I’ve always had dreams. At primary school, I thought I’d be famous as my best friend and I made up our own shows and performed for the school, I dabbled with the idea of being in a successful rock band but my bad attitude and teenage laziness meant I only ever learnt 4 songs on the bass guitar. It sort of came back in college when I strived to be the next Annie Leibovitz, but I was never really that good at channelling one particular talent, like many teens I was easily distracted by friends and boyfriends.
Yet that all changed when I became a mum, something inside kick-started an ambitious streak, suddenly I needed to prove to myself and my son that I could be a good mum and have a career. It was never about not enjoying just being a mum, far from it. It was the making of me and gave me a determination and focus which had always been lacking.
I also knew that I needed to provide for my family as much as my husband, that the days of him going out to work while I stayed home and kept the house clean and kids entertained was just not possible if I wanted to have holidays and a home big enough for a few more kids. It needed to be a team effort.
For a while it worked perfectly for a while, I finished my degree and found the perfect job which allowed me to be around for my boys and a stepping stone to a career I’d been aiming for, at that point, as a working mum I did have it all. My husband and I tag parented, and for a while, it worked
While on the outside I probably appear to have it all. I can work from the comfort of my desk at home, I have the freedom to drop off and pick up my youngest son from preschool and change my working hours as and when needed. The reality is very different.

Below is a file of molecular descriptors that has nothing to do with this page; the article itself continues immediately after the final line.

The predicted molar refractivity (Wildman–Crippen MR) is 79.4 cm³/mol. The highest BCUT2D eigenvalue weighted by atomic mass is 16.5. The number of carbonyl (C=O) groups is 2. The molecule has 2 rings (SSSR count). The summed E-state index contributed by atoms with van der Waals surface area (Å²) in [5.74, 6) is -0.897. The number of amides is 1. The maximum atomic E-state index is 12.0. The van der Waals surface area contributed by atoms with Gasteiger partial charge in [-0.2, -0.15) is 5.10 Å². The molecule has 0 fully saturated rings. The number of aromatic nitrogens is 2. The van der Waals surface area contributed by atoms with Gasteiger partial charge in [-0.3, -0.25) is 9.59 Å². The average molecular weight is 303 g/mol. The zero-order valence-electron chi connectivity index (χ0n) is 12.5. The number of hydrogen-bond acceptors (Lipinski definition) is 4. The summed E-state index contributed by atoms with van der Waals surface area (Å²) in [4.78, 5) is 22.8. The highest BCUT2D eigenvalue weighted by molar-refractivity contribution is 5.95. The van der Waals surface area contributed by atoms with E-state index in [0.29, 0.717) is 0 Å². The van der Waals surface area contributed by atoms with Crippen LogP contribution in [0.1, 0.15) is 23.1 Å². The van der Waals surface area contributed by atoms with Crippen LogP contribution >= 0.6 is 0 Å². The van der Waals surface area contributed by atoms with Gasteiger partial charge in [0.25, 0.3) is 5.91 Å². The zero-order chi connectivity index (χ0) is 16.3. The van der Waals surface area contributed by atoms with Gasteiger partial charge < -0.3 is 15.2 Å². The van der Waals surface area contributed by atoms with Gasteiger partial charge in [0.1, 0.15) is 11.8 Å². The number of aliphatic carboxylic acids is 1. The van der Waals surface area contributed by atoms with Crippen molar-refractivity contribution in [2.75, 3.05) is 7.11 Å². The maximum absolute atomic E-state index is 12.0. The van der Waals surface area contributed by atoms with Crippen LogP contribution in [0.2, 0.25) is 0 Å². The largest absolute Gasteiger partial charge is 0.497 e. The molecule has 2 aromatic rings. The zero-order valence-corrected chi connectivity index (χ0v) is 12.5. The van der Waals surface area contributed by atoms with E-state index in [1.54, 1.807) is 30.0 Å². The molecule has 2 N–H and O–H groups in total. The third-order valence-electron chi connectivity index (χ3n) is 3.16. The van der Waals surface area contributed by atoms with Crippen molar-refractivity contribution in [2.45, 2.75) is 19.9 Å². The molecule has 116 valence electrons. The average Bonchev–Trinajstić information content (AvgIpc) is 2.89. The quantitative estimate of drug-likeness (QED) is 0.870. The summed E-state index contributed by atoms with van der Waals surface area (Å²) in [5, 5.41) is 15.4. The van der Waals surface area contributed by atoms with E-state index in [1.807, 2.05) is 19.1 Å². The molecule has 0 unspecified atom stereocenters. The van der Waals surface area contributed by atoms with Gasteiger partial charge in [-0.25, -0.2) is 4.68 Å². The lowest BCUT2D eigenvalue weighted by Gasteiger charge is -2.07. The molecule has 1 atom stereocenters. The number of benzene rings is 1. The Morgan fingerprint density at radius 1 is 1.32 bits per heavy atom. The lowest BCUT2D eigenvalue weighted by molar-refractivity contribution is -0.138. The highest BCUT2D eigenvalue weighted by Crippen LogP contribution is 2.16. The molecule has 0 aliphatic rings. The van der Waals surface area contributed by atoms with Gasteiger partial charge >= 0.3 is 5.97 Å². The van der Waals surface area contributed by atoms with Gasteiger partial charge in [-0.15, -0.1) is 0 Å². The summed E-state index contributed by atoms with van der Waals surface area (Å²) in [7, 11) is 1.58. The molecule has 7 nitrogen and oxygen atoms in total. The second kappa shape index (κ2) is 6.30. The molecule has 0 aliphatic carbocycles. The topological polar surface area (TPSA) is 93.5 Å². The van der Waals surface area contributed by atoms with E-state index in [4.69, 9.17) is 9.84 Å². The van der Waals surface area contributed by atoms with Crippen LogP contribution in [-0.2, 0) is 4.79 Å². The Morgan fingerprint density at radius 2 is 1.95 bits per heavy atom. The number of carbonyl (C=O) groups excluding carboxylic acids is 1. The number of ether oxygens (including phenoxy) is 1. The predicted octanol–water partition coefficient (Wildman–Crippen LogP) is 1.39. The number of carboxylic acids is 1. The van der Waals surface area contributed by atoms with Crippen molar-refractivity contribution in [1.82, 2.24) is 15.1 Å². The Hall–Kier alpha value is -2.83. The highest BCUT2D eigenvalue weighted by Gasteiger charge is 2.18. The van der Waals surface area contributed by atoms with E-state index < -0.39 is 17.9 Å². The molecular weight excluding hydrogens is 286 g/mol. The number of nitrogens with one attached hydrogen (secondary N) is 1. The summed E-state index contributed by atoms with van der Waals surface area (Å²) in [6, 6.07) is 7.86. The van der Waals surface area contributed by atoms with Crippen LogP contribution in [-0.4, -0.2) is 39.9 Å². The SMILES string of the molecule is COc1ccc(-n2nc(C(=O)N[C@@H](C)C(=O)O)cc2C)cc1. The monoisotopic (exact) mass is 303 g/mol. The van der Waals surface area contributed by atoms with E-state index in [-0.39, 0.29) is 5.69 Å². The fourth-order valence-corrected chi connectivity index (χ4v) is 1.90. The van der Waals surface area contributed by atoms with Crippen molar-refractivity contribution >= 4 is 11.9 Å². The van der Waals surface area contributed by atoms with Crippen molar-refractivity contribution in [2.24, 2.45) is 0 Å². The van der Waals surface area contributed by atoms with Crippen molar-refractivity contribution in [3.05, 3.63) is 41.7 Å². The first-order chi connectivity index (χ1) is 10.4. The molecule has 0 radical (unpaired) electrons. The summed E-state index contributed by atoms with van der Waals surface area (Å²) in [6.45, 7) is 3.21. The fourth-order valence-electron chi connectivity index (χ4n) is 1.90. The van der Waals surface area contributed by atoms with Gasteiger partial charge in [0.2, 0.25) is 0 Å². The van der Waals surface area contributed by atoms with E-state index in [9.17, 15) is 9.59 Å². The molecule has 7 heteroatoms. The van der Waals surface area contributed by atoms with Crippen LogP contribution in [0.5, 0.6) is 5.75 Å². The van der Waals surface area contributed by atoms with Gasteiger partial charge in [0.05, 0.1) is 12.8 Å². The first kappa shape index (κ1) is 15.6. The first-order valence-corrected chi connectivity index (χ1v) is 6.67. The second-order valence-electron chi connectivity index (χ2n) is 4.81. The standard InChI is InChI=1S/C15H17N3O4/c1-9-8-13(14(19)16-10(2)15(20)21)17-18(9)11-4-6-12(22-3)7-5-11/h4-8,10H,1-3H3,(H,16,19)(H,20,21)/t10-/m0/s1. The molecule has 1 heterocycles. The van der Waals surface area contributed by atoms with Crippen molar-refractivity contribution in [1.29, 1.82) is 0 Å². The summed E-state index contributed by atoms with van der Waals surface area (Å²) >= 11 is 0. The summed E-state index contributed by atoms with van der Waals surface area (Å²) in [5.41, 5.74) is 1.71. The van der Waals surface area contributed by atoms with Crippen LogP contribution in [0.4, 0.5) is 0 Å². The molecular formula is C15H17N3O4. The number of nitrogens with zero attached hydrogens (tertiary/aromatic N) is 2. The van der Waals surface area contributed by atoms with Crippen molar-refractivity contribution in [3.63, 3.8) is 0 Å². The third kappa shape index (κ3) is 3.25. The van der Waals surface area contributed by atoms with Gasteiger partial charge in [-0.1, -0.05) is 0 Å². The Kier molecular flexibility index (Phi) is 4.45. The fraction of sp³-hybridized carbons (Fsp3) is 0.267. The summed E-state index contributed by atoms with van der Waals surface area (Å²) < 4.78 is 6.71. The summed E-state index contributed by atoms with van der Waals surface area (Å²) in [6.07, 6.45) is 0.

That ambition I mentioned, it’s very much still there. More than ever in fact. Now I’m doing this all on my own, it’s all down to me to earn enough to make sure they don’t miss out simply because things didn’t work out between their dad and I.
It’s not so easy when you don’t have a husband coming home at the end of the day to take over with the kids while I complete work deadlines. I can’t get up early in the morning to go for a run with the dog while the kids are still asleep, freeing up precious work time later when they’re all at school. Life as a single working mum is all about juggling and careful time management. Just as it was when I was married, but now I don’t have a backup partner.
The reality of being a single parent, working from home is –
about using your free time constructively to catch up on work and housework while still maintaining a personal life.
It’s about grabbing every free minute of the day and night to reply to emails, or making phone calls. working while cooking, walking the dog, standing in a super maket queue and walking up to pre school.
It’s about working late and getting up early. Working while watching TV just so you know what the rest of Facebook is talking about so you feel you’re in touch with reality.
It’s all about balance; giving your children undivided attention while resisting work and not fretting about getting it done. Something which I often get wrong.
But on the flip side, I don’t have a husband coming home in a bad mood after a bad day at work, I don’t have the worry of being home at certain times to cook dinner. If the boys and I are out for the day in the holidays there’s not rush to get back. I don’t have someone moaning that I’m working in the evening, unaware that I don’t have the luxury of just stepping out the door to go to work in the morning without making sure the kids are sorted for the day and coming home to relax. That stress is gone.
Plus I get every other weekend, while my kids are with their dad, to catch up on work if need be.
And while I often wonder if my life might be easier if I went out to work every day, at set times and not bring my work home with me, I wouldn’t be following my ambition and I wouldn’t have the flexibility like I do now.
Plus, my kid’s won’t be living at home forever.
So while I perfect the single, work from home, mum lifestyle, it is only temporary.
And I wouldn’t change it for a thing.